It was really in the 1990s, she says, that she came of age as an actress, via Prime Suspect; DCI Tennison was a character she would pick up over and again for a decade and a half. Through those years, she really feels she learnt about acting for the screen.
The series brought her a trio of Baftas and a legacy, too. Her characterisation has set the example for female leads in drama – single-minded, thorough, flawed. Without Jane Tennison it seems there wouldn’t have been Sarah Lund. No Birgitte Nyborg in Borgen. And maybe even no Carrie Mathison in Homeland.
Sofie Grabol, who plays Lund in The Killing, when asked whether she was inspired by any other performances said, “Helen Mirren as Jane Tennison in Prime Suspect. It was so well acted.” Sidse Babett Knudsen, who plays Nyborg, has also heaped praise on the trail-blazing British detective: “Character-wise, that show was very inspiring because it had such a complicated female lead.”
Mirren is quick to deflect any praise onto others, primarily writer Lynda La Plante, not only for creating such a perfectly complex character but for that implacable demeanour that was so recognisably Jane Tennison. “After the first week of shooting, Lynda came up to me and she said, ‘You’re smiling too much. Don’t smile,’ and I thought, she’s absolutely right. One was used, as a woman, to making people feel at ease. But Jane Tennison was, ‘No, give it to me.’
“The other great thing I learnt from a policewoman. She said, ‘Never fold your arms, because folding your arms is defensive’. And the other thing she said, and it’s absolutely true – you watch politicians – she said, ‘Touch people’. Politicians, especially in big summit conferences, they’re all vying with each other to be the first one to touch the other one, because then they’ve got the initiative and the other one becomes the lower one.”
Lund, Nyborg and Mathison rarely smile, they all keep their hands in their pockets as opposed to folded across their chest, they assert their authority over their male co-stars by touching their shoulder or holding their hand.
For Mirren personally, Prime Suspect had huge consequences; she got the chance to play Elizabeth II.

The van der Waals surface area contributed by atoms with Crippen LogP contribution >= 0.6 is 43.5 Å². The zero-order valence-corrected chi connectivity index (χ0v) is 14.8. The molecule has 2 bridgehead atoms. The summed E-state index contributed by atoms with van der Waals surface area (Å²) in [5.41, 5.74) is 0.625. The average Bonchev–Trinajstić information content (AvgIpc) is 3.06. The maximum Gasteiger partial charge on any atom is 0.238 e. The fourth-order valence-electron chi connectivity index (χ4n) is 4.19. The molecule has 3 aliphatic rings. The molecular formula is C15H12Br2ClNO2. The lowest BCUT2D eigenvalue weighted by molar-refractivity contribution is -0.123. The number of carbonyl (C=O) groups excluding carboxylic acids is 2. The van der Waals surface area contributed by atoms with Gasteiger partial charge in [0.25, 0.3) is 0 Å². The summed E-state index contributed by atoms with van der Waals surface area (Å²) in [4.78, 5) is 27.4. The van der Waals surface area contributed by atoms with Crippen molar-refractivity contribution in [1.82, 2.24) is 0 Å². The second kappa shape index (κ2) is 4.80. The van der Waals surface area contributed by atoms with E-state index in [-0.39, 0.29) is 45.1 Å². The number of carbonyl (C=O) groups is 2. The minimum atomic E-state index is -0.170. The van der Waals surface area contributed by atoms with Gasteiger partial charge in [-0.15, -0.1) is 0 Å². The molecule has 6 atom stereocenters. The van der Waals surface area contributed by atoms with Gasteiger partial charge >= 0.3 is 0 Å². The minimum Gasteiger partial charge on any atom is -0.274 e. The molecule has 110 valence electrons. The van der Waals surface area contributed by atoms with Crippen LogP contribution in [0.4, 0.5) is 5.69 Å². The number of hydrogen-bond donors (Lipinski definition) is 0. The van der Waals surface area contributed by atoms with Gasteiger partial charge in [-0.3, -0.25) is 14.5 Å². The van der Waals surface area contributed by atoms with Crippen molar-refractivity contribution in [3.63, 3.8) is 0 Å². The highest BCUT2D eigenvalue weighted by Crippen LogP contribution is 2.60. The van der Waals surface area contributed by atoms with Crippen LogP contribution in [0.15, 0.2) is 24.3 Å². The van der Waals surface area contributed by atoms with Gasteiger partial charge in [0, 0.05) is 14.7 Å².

“It came about because of Andy Harries, who was the producer of the last Prime Suspect,” she recalls. “We were having our first read through, and when you’ve got a big cast like that, I always try to get there first so I can greet people as they come in and just be generally friendly. The cast started coming in and I’d be going up and saying hello to people. Andy says he was sitting at the other end of the room thinking, ‘It’s like people meeting the Queen,’ and then he thought, ‘and she looks a bit like the Queen, too’. And then, Apparently, he went, ‘We should do a film about the Queen,’ and suggested it to [writer] Peter Morgan.
“I have to admit I had already noticed that whenever I put a dark wig on, like in Cal [the 1984 film that earned Mirren her first Bafta nomination and won her the best actress award at Cannes], especially when I was younger, I looked quite like Princess Margaret. So there was a physical similarity of some sort going on.”
Despite the similarity, taking on the iconic role was not an easy decision. “I was really, really nervous doing The Queen. And then I suddenly thought, she’s very generous about portraitists. Unlike Elizabeth I, who I’d played just beforehand, who was very controlling about her image, this Queen is incredibly free and allows any artist to do anything they want, and never criticises or tries to control it.
“So there are all these portraits, and I suddenly thought, I’m like a painter doing a portrait. It’s my understanding of the Queen, in the same way that a portrait painter is giving his or her understanding of the Queen. So that sort of liberated me.”
She is about to return to the role – and the London stage – in The Audience, a new play by Peter Morgan. It will show the monarch in her regular sessions with a series of prime ministers from Winston Churchill onwards, including Harold Wilson, Margaret Thatcher and John Major. This will require Mirren to change not just costume but voice. She is struck by the way the Queen’s (and her own) accent has changed since the 1950s. The play will be more a meditation on the changing nature of Britain than The Queen, where the emphasis was more on the psychology, but it is still – even for an Oscar-winner – exposing to appear on stage, not least because she can’t help reading the reviews.
“It’s so, so painful and the pain stays forever with the bad reviews, absolutely forever. You’re angry and resentful and upset and disheartened. The good ones are equally dangerous, because you can’t often identify with what the hell they’re talking about. I often find myself thinking, ‘I didn’t mean to be doing that.’ So they’re dangerous in both ways.”
She is the best thing in Hitchcock (which opened in cinemas nationwide yesterday), although James D’Arcy gives a brilliant cameo as Anthony Perkins. By all accounts, she’s not much like the real Alma Reville, but then again, she is gloriously Helen Mirren.
Hitchcock is in UK cinemas from 8 February 2013